Penelope Voyages: Women and Travel in the British Literary Tradition

By Karen R. Lawrence | Go to book overview
Save to active project

5
Postmodern "Vessels of Conception": Brooke-Rose and Brophy

Penelope's Voyage ends with the trope and plot of the journey in postmodern experimental fiction. Christine Brooke-Rose's novel Between ( 1968) and Brigid Brophy's In Transit ( 1969) are prime examples of the scandalous, "writerly" text hypothesized by Roland Barthes in S/Z ( 1970): "What would be the narrative of a journey in which it was said that one stays somewhere without having departed -- in which it was never said that, having departed, one arrives or fails to arrive? Such a narrative would be a scandal, the extenuation, by hemorrhage, of readerliness" (105). Indeed, they anticipate his hypothetical conjecture about a new kind of narrative based on the trope of the journey. These multilinguistic narratives, which, as their titles suggest, thematize travel and translation, present both narratives of and narratives as journeys severed from origin and telos. In other words, these particular novels thematize, in their travel plots, their own experiments with the traditional shape of the journey that underwrites the trajectory of many classic narratives. In the discontinuities and gaps of their own narratives, Brooke-Rose and Brophy do not reject the crucial role of narrative and narrative journey but propose, with Barthes, a new logic for it.

Barthes identifies what he calls the "readerly" text, that is, classic realist narrative, as based on the model of a well-plotted journey, a traditional sequence of events of which he says: "To depart/to travel/ to arrive/to stay: the journey is saturated" (105). Like a well-guided tour, this type of narrative leads the reader from place to place, establishing an illusion of continuity in the fullness of its presentation: "To end, to fill, to join, to unify -- one might say this is the basic re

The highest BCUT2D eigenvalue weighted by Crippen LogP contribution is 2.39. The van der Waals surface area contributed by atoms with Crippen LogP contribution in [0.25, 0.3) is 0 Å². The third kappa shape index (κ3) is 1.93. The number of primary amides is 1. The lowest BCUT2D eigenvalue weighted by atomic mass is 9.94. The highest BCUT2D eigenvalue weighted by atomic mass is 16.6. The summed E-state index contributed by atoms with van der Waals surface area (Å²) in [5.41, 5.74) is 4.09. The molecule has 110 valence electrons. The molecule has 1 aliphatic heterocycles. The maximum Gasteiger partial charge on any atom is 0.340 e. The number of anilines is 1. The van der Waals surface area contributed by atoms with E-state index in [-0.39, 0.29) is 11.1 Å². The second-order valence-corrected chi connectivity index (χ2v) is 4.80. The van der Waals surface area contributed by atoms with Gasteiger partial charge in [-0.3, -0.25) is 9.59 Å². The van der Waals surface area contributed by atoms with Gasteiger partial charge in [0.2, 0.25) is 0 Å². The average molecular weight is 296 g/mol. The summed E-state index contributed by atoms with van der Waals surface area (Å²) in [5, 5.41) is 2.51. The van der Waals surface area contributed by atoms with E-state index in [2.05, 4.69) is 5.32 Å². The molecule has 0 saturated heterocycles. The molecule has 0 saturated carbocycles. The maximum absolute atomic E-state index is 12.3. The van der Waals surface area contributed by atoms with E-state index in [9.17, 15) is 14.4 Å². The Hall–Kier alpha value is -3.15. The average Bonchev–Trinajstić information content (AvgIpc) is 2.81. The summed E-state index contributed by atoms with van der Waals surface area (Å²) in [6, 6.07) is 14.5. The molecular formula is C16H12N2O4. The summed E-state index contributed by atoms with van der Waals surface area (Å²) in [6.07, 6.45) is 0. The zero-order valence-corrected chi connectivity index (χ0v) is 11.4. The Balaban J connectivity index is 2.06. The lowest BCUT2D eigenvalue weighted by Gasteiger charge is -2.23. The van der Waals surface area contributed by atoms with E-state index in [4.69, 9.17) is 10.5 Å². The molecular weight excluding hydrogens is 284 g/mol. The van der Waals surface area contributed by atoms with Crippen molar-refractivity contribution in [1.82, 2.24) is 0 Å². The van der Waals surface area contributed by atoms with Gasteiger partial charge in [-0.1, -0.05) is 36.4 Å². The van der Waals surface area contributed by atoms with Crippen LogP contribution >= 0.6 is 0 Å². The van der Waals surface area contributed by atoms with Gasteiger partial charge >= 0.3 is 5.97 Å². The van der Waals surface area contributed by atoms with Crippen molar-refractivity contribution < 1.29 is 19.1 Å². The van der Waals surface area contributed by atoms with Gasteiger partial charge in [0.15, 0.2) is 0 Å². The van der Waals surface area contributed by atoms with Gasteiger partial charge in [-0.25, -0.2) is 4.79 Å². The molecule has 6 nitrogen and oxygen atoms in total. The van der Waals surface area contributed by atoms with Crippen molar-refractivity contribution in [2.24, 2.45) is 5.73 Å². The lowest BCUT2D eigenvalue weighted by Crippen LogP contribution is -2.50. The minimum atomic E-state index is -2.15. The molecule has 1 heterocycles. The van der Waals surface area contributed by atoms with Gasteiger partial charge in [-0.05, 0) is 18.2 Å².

-207-

Notes for this page

Add a new note
If you are trying to select text to create highlights or citations, remember that you must now click or tap on the first word, and then click or tap on the last word.
Loading One moment ...
Project items
Notes
Cite this page

Cited page

Style
Citations are available only to our active members.
Sign up now to cite pages or passages in MLA, APA and Chicago citation styles.

Cited page

Bookmark this page
Penelope Voyages: Women and Travel in the British Literary Tradition
Settings

Settings

Typeface
Text size Smaller Larger
Search within

Search within this book

Look up

Look up a word

  • Dictionary
  • Thesaurus
Please submit a word or phrase above.
Print this page

Print this page

Why can't I print more than one page at a time?

While we understand printed pages are helpful to our users, this limitation is necessary to help protect our publishers' copyrighted material and prevent its unlawful distribution. We are sorry for any inconvenience.
Full screen
/ 268

matching results for page

Cited passage

Style
Citations are available only to our active members.
Sign up now to cite pages or passages in MLA, APA and Chicago citation styles.

Cited passage

Welcome to the new Questia Reader

The Questia Reader has been updated to provide you with an even better online reading experience.  It is now 100% Responsive, which means you can read our books and articles on any sized device you wish.  All of your favorite tools like notes, highlights, and citations are still here, but the way you select text has been updated to be easier to use, especially on touchscreen devices.  Here's how:

1. Click or tap the first word you want to select.
2. Click or tap the last word you want to select.

OK, got it!

Thanks for trying Questia!

Please continue trying out our research tools, but please note, full functionality is available only to our active members.

Your work will be lost once you leave this Web page.

For full access in an ad-free environment, sign up now for a FREE, 1-day trial.

Already a member? Log in now.

Are you sure you want to delete this highlight?